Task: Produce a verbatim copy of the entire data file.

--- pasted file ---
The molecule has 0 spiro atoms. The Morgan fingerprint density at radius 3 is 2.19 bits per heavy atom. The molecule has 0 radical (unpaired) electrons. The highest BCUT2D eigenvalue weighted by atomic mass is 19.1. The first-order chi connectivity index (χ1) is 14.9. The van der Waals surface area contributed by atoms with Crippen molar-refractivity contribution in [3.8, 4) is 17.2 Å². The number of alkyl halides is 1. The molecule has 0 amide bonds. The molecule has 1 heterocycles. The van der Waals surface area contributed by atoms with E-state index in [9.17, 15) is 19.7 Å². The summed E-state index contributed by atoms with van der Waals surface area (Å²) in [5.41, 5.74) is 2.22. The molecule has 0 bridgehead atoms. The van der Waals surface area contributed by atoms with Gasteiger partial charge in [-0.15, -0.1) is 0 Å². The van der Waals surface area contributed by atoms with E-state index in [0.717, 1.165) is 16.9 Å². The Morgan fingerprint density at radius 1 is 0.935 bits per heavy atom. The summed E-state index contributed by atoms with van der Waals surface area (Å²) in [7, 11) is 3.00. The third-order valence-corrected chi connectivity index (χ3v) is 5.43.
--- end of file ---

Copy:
The molecule has 0 spiro atoms. The Morgan fingerprint density at radius 3 is 2.19 bits per heavy atom. The molecule has 0 radical (unpaired) electrons. The highest BCUT2D eigenvalue weighted by atomic mass is 19.1. The first-order chi connectivity index (χ1) is 14.9. The van der Waals surface area contributed by atoms with Crippen molar-refractivity contribution in [3.8, 4) is 17.2 Å². The number of alkyl halides is 1. The molecule has 0 amide bonds. The molecule has 1 heterocycles. The van der Waals surface area contributed by atoms with E-state index in [9.17, 15) is 19.7 Å². The summed E-state index contributed by atoms with van der Waals surface area (Å²) in [5.41, 5.74) is 2.22. The molecule has 0 bridgehead atoms. The van der Waals surface area contributed by atoms with Gasteiger partial charge in [-0.15, -0.1) is 0 Å². The van der Waals surface area contributed by atoms with E-state index in [0.717, 1.165) is 16.9 Å². The Morgan fingerprint density at radius 1 is 0.935 bits per heavy atom. The summed E-state index contributed by atoms with van der Waals surface area (Å²) in [7, 11) is 3.00. The third-order valence-corrected chi connectivity index (χ3v) is 5.43.